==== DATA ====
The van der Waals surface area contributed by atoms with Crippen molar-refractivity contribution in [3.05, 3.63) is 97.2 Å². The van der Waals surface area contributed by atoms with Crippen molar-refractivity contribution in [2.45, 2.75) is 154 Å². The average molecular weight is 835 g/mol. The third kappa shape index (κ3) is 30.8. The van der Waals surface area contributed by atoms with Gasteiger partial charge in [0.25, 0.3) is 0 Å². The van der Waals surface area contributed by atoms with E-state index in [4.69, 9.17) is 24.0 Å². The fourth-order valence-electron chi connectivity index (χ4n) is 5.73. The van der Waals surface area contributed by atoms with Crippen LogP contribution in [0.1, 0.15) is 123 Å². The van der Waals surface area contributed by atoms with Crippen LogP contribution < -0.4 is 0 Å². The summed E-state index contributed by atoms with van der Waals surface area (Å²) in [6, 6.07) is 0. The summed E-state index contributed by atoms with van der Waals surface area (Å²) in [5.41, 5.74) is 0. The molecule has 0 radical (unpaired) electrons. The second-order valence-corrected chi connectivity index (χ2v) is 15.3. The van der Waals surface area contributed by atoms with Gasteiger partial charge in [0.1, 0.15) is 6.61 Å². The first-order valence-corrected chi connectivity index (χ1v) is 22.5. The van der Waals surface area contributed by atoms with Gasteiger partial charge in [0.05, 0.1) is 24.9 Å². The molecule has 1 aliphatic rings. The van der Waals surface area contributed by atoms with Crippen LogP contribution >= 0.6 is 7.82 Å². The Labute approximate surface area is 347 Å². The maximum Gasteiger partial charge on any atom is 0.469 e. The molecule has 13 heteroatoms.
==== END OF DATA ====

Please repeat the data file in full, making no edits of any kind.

The van der Waals surface area contributed by atoms with Crippen molar-refractivity contribution in [3.05, 3.63) is 97.2 Å². The van der Waals surface area contributed by atoms with Crippen molar-refractivity contribution in [2.45, 2.75) is 154 Å². The average molecular weight is 835 g/mol. The third kappa shape index (κ3) is 30.8. The van der Waals surface area contributed by atoms with Gasteiger partial charge in [0.25, 0.3) is 0 Å². The van der Waals surface area contributed by atoms with E-state index in [4.69, 9.17) is 24.0 Å². The fourth-order valence-electron chi connectivity index (χ4n) is 5.73. The van der Waals surface area contributed by atoms with Crippen LogP contribution in [0.1, 0.15) is 123 Å². The van der Waals surface area contributed by atoms with Crippen LogP contribution < -0.4 is 0 Å². The summed E-state index contributed by atoms with van der Waals surface area (Å²) in [6, 6.07) is 0. The summed E-state index contributed by atoms with van der Waals surface area (Å²) in [5.41, 5.74) is 0. The molecule has 0 radical (unpaired) electrons. The second-order valence-corrected chi connectivity index (χ2v) is 15.3. The van der Waals surface area contributed by atoms with Gasteiger partial charge in [0.1, 0.15) is 6.61 Å². The first-order valence-corrected chi connectivity index (χ1v) is 22.5. The van der Waals surface area contributed by atoms with Gasteiger partial charge in [0.05, 0.1) is 24.9 Å². The molecule has 1 aliphatic rings. The van der Waals surface area contributed by atoms with Crippen LogP contribution >= 0.6 is 7.82 Å². The Labute approximate surface area is 347 Å². The maximum Gasteiger partial charge on any atom is 0.469 e. The molecule has 13 heteroatoms.